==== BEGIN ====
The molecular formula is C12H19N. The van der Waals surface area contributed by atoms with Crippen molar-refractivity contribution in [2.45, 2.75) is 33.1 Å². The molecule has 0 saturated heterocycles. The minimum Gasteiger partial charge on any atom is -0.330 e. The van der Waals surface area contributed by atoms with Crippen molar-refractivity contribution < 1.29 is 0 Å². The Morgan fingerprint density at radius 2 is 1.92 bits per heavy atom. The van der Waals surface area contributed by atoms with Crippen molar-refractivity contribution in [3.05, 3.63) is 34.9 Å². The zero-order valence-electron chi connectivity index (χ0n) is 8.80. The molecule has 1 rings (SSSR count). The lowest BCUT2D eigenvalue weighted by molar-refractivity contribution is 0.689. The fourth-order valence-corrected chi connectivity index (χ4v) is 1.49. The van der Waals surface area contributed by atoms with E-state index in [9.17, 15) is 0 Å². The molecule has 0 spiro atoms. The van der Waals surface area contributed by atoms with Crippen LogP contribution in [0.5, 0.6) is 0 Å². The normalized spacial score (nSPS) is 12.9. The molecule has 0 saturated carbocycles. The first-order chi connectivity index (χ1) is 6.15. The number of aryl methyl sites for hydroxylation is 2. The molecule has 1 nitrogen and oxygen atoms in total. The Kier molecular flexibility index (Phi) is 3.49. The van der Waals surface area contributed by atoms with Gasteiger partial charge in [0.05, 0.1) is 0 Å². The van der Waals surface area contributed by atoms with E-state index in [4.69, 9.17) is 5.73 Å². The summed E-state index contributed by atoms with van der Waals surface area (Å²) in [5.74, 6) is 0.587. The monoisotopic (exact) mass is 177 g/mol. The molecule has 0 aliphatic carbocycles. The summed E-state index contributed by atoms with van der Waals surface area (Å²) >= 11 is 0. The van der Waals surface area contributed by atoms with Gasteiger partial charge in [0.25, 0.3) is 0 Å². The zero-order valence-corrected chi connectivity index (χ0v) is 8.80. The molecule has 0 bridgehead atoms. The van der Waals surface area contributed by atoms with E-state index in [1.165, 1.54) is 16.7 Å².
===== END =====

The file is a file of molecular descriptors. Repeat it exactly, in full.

The molecular formula is C12H19N. The van der Waals surface area contributed by atoms with Crippen molar-refractivity contribution in [2.45, 2.75) is 33.1 Å². The molecule has 0 saturated heterocycles. The minimum Gasteiger partial charge on any atom is -0.330 e. The van der Waals surface area contributed by atoms with Crippen molar-refractivity contribution < 1.29 is 0 Å². The Morgan fingerprint density at radius 2 is 1.92 bits per heavy atom. The van der Waals surface area contributed by atoms with Crippen molar-refractivity contribution in [3.05, 3.63) is 34.9 Å². The zero-order valence-electron chi connectivity index (χ0n) is 8.80. The molecule has 1 rings (SSSR count). The lowest BCUT2D eigenvalue weighted by molar-refractivity contribution is 0.689. The fourth-order valence-corrected chi connectivity index (χ4v) is 1.49. The van der Waals surface area contributed by atoms with E-state index in [9.17, 15) is 0 Å². The molecule has 0 spiro atoms. The van der Waals surface area contributed by atoms with Crippen LogP contribution in [0.5, 0.6) is 0 Å². The normalized spacial score (nSPS) is 12.9. The molecule has 0 saturated carbocycles. The first-order chi connectivity index (χ1) is 6.15. The number of aryl methyl sites for hydroxylation is 2. The molecule has 1 nitrogen and oxygen atoms in total. The Kier molecular flexibility index (Phi) is 3.49. The van der Waals surface area contributed by atoms with Gasteiger partial charge in [0.05, 0.1) is 0 Å². The van der Waals surface area contributed by atoms with E-state index in [4.69, 9.17) is 5.73 Å². The summed E-state index contributed by atoms with van der Waals surface area (Å²) in [5.74, 6) is 0.587. The monoisotopic (exact) mass is 177 g/mol. The molecule has 0 aliphatic carbocycles. The summed E-state index contributed by atoms with van der Waals surface area (Å²) >= 11 is 0. The van der Waals surface area contributed by atoms with Gasteiger partial charge in [0.25, 0.3) is 0 Å². The zero-order valence-corrected chi connectivity index (χ0v) is 8.80. The molecule has 0 bridgehead atoms. The van der Waals surface area contributed by atoms with E-state index in [1.165, 1.54) is 16.7 Å².